Normal and Critical Findings

There are ongoing studies to determine the normal and abnormal findings observable by OCT-A. Below is a listing of findings from studies referenced by De Carlo et al.


  • Choriocapillaris abnormalities
  • Retinal microvasculature abnormalities
  • Vascular remodeling of adjacent foveal avascular zone
  • Enlarged foveal avascular zone
  • Capillary tortuosity and dilation
  • Areas of retinal nonperfusion
  • Reduced capillary density

Dry Age-Related Macular Degeneration

  • Areas of impaired choriocapillaris flow extending beyond areas of geographic atrophy
  • A decrease in choriocapillaris density

Neovascular Age-Related Macular Degeneration

  • Choriocapilalris alterations surrounding choroidal neovascularization
  • Retinal angiomatous proliferation

Vascular Occlusion

  • Areas of capillary nonperfusion with clear delineation of the ischemic boundary
  • Microaneurysms
  • Telangiectasis
  • Anastomosis


  • Attenuation of peripapillary microvasculature [19]

Interfering Factors

OCT-A is not without its limitations. OCT-A is highly sensitive to motion, and although eye-tracking methods are commonly deployed within devices, patient collaboration is required.[20] Motion artifact can show up as white or black lines or misalignment of the retinal vasculature. Segmentation errors can also occur when imaging an abnormal retina, although it can often be manually edited.[21] 

OCT-A technology is also dependent on the light source and, as such, is limited by media opacities, leading to signal attenuation and shadowing artifact.[13] This aspect can also be seen when superficial blood vessels obscure deeper vessels.[18] Additionally, a projection artifact can occur when superficial vasculature erroneously appears in segmented views of deeper layers.[22][19] Lastly, the current automated area of visualizations in OCT-A spans from 2 mm to 12 mm, which can also add the limitation of being unable to image the peripheral retina.[19][22]


OCT-A is a noninvasive imaging procedure and does not have significant complications.

Patient Safety and Education

OCT is a noninvasive imaging technology used to obtain high-resolution cross-sectional images of the retina. The layers within the retina can be differentiated, and retinal thickness can be measured for early detection and diagnosis of retinal diseases. Patients may be given an OCT scan for monitoring the progression of the disease, verification, or rule out suspected swelling in the retina, or used to evaluate medication side effects. OCT testing is a standard of care for the diagnosis, management, and treatment of most retinal conditions. The OCT uses light rays to measure retinal thickness and does not exhibit radiation or X-rays. There is no contact of the eye during the OCT scan. It does not hurt and is considered to generally be uncomfortable when patients are able to easily be positioned. OCT is commonly compared to ultrasound, with the exception that it uses light rather than sound.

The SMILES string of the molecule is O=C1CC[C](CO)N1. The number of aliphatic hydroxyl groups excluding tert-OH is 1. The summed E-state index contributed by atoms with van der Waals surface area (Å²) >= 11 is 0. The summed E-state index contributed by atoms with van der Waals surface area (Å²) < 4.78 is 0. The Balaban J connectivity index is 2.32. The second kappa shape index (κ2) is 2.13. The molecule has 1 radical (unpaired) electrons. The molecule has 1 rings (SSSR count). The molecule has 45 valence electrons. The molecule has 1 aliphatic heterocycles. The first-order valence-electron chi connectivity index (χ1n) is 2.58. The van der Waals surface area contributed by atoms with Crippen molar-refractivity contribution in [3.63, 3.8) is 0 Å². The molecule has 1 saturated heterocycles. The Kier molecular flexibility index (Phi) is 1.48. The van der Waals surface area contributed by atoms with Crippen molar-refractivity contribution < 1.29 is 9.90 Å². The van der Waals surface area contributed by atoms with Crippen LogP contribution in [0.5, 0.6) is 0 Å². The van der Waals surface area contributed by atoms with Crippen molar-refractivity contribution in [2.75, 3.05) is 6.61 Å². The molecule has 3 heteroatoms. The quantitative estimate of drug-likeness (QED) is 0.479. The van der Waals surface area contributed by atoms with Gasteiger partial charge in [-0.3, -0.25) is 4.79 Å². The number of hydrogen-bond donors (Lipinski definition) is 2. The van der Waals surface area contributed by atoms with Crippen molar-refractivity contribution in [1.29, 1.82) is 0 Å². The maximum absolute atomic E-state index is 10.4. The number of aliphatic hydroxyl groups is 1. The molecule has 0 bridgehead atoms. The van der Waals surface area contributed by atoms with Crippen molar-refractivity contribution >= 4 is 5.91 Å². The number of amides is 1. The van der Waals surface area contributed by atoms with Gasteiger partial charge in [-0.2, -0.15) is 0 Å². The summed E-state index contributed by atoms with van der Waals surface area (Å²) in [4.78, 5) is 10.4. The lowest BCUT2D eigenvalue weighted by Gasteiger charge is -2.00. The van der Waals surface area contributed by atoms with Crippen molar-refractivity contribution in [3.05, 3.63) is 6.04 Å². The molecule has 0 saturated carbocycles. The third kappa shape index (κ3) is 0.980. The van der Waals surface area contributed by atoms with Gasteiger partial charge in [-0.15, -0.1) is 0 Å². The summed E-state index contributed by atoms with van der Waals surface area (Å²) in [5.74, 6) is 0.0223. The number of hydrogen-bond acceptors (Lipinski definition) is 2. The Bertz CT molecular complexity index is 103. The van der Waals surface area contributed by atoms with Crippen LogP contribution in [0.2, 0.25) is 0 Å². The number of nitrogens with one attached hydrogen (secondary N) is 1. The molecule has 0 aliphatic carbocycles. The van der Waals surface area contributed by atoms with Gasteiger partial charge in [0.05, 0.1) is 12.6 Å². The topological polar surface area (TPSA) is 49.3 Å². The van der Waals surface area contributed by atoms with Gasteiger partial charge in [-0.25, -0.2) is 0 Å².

Patients may be administered dilating eye drops to widen the pupil for imaging. Generally, the patient will sit in front of the OCT machine, and the patient's head will rest on the support.  It is important that the patient remained still and follow the instructions of the imager when directed to look a certain direction. Scanning of the eye can take anywhere from 5 to 10 minutes, where the patient will see some lights.

Clinical Significance

The method in which OCT-A images are obtained allows for the tandem viewing of correlating en-face and cross-sectional B-scans, allowing for the evaluation of anatomical features with microvascular features visualized on OCTA. The clinical significance of OCT-A continues to mature as the usage of the technology grows. Three areas that have shown evidence for the utility of OCT-A is with glaucoma, uveitis, and various retinal pathologies. Diabetic retinopathy is associated with extensive effects on the retinal vasculature.[23] The identification of retinal changes such as microaneurysms or neovascular complexes and the quantification of nonperfused areas of the eye such as the foveal avascular zone using OCT-A can aide in the management of diabetic retinopathy.[24] 

Evaluation of changes in choriocapillaris flow, analysis of choroidal neovascular membranes, and detection of retinal changes in age-related macular degeneration can also be aided by OCT-A. Furthermore, management of other retinal diseases such as central serous chorioretinopathy, macular telangiectasia, vascular occlusion, and choroidal neovascular membranes have been shown to have potential benefits with the usage of OCT-A.[25][19][26][27][28][29][30][31][32]



Patrick H. Le


9/19/2022 11:58:44 AM